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Fracture Healing

QuestionAnswer
What is it called when there is a break in a bone? Fracture
What are the structural Components of morphology of long bone? Diaphysis, Epiphysis, metaphysis and epiphyseal plate
What is morphology of long bone? The structure of the bone
What is histology of long bone? The microstructure of the bone
What is the bone growth plate? Epiphyseal plate
What does the cancellous bone provide? Flexibility
What are the spaces in bone? Trabeculae
Degree of porosity is also known as? Density of bone
What does the periosteum cover? The cortex
Fibrous membrane covering consists of 2 layers, what are those layers? Fibrous and osteogenic layer
Endosteum means? Medullary cavity
What are the osteogenic cells responsible for? Regeneration process
What are the main components of histology (microstructure) of long bones? Cells and Fibers
What are the components of ground substances? Water, GAGs, noncollagenous proteins Solid, mineralized
What do lucanae contain? Small spaces with osteocytes
What is organized, cylindrical structural units, concentric lamellae, lucanae and canalicull? Haversian Systems
Concentric lamellae are.... Calcified rings
Spongy bone -Trabeculae contain lacunae and canaliculi More osteocytes
Interstitial Lamellae are? Bony layers that sit between Haversian canals
What connects the haversian’s canals and contains blood, lymph? Volkmann’s canals
What are the main sources for blood supply? Periosteal artery and Nutrient artery
What enters via nutrient foramen and branches out? Nutrient artery
What goes through mitosis, differentiates into osteoblast and is in ther inner osteogenic layer of periosteum? Osteoprogenitor cells
Whatare osteoblasts involved in? Collagen synthesis and bone formation.
Give some information on osteocytes They are surrounded by extracellular matrix, located in lucanae, and connect to creat a highly vascular environment.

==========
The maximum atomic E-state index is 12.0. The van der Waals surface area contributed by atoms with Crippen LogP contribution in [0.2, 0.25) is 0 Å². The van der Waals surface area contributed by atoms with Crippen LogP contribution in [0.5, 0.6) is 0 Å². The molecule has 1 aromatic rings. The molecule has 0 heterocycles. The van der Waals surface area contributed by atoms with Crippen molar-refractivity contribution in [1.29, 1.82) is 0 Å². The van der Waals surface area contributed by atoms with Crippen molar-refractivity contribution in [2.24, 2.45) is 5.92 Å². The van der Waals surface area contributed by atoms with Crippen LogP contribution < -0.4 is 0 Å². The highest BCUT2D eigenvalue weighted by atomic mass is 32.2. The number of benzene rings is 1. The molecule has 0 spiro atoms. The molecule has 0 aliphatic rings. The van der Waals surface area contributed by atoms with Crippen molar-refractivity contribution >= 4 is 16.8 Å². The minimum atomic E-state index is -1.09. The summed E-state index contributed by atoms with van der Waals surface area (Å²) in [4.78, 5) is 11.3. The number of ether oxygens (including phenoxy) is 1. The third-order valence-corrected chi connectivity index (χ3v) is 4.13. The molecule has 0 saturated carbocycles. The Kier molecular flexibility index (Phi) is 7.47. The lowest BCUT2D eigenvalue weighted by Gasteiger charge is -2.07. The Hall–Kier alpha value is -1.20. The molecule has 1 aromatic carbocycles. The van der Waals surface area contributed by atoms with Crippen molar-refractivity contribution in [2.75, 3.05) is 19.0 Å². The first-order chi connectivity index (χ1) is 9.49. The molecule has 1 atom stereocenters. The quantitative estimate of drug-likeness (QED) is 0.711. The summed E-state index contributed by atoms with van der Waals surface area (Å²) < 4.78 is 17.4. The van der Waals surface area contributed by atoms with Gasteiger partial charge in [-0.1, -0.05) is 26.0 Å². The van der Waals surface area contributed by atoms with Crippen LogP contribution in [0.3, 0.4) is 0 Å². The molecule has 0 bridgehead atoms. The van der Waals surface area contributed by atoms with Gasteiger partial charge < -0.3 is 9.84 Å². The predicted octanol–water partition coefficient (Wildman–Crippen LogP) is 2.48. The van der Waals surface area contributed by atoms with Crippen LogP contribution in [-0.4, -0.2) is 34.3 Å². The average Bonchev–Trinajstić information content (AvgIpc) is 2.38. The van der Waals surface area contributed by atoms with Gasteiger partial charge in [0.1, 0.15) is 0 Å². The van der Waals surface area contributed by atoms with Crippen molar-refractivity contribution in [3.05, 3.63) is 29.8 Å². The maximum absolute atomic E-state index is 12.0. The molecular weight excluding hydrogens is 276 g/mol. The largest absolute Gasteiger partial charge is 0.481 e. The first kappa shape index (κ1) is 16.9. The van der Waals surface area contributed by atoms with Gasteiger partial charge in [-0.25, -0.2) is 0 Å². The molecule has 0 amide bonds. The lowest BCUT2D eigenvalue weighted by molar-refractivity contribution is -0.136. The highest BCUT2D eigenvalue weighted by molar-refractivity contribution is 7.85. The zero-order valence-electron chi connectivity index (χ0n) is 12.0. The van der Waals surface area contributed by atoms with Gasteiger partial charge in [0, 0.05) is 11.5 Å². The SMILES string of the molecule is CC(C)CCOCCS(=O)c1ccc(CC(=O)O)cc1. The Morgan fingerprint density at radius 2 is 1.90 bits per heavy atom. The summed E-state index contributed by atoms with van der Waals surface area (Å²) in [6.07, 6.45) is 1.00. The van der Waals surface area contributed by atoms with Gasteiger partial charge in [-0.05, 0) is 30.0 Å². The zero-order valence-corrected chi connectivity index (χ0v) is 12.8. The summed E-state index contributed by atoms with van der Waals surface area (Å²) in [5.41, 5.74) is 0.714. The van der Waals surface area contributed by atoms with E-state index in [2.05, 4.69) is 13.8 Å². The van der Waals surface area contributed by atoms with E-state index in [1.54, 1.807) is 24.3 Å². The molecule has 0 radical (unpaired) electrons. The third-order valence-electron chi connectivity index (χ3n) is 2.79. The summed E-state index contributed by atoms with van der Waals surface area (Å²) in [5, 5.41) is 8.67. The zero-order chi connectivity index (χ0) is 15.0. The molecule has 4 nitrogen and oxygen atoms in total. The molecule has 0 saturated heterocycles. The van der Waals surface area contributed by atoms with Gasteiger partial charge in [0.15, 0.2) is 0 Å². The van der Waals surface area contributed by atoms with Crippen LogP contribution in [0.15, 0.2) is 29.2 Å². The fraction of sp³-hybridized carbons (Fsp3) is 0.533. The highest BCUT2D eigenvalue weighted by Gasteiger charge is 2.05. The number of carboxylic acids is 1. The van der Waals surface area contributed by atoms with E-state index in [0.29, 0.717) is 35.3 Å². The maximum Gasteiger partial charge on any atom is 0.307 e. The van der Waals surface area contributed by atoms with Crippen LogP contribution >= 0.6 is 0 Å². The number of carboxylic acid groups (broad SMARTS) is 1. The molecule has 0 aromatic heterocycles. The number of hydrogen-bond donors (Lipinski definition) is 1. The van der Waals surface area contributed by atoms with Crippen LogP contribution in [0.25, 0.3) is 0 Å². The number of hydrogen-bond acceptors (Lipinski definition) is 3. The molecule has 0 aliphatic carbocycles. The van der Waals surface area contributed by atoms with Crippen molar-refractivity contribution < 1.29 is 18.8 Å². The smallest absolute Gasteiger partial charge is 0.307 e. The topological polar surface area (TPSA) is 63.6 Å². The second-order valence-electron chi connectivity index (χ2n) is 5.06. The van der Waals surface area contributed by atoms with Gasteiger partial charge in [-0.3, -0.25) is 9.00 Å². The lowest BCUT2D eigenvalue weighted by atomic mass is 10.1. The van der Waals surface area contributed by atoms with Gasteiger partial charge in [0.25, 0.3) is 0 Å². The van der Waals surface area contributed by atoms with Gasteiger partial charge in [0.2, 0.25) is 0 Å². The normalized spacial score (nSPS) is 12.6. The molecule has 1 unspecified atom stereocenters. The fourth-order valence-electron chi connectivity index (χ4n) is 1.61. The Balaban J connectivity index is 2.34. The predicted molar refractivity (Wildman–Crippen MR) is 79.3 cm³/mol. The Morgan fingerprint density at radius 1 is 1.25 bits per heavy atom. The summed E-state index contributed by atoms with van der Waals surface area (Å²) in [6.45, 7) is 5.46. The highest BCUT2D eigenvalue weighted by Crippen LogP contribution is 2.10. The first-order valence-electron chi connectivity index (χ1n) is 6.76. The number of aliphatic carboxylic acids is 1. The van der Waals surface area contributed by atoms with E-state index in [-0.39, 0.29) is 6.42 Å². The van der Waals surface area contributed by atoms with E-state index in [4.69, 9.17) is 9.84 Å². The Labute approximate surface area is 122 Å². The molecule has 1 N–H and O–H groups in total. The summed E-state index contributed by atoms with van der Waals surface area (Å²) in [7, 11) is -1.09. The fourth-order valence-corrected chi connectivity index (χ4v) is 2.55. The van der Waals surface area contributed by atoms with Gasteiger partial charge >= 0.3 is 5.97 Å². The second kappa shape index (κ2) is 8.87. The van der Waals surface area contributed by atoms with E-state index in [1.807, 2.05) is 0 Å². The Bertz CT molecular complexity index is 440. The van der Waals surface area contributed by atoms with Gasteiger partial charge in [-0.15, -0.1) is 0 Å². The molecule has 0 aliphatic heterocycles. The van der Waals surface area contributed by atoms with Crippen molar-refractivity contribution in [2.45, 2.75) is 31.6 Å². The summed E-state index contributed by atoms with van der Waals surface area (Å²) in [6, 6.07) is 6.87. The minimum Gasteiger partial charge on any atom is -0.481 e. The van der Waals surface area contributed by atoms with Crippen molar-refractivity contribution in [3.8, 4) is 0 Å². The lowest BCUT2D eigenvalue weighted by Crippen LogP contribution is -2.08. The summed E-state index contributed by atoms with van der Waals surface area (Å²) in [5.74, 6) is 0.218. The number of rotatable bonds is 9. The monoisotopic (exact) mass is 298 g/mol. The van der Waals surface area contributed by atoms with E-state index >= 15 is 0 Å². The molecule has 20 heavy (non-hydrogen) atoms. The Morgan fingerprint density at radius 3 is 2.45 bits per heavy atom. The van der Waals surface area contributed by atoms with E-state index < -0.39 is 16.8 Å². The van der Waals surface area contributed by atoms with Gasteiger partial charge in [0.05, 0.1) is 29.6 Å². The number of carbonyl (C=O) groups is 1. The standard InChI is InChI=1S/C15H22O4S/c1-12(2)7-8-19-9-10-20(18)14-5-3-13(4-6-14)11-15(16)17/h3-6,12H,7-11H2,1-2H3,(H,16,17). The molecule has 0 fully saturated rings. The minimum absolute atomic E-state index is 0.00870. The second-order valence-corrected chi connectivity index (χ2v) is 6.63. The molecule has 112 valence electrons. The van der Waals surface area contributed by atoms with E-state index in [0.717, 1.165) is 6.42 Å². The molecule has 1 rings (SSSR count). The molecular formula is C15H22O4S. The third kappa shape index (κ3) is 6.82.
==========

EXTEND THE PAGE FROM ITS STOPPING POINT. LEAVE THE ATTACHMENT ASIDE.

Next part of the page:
Osteoclasts break down and what else do they do? Deossification, located in bony marrow and Howship's lacunae-absorption of dead bones.
What is the relationship between osteoblasts and osteoclasts? Normally equal, maintain and aid in fracture (Fx) healing
bone regeneration and repair means... converting tissue into bone, also known as ossification or osteogenesis.
What does ORIF stand for? Open Reduction Internal Fixation
What are the stages of bone regeneration and repair? Hematoma formation and Inflammation Cellular proliferation and Callus formation Remodeling
Secondary bone healing vs. primary bone healing Secondary-natural bone healing-casted immobilized
Hemotoma formation Each bony end creates a hemotoma and likes to spread to healthy bone and develops within a few hours after fracture
What does a fracture hematoma do? Bleeds a lot, is located at the bone ends and may extend into surrounding areas.
What is the absence of osteocytes from lacunae? (Death @ fracture site) Necrosis
Replicate bone is also known as? Structural framework Regeneration environment
Fracture hematoma: create granulation tissue
Fibrocartilaginous callus leads to: increased strength leads to bony matrix
Mineralization stage 2: depositing of calcium and phosphorous
Divides into 3 phases Early, intermediate, late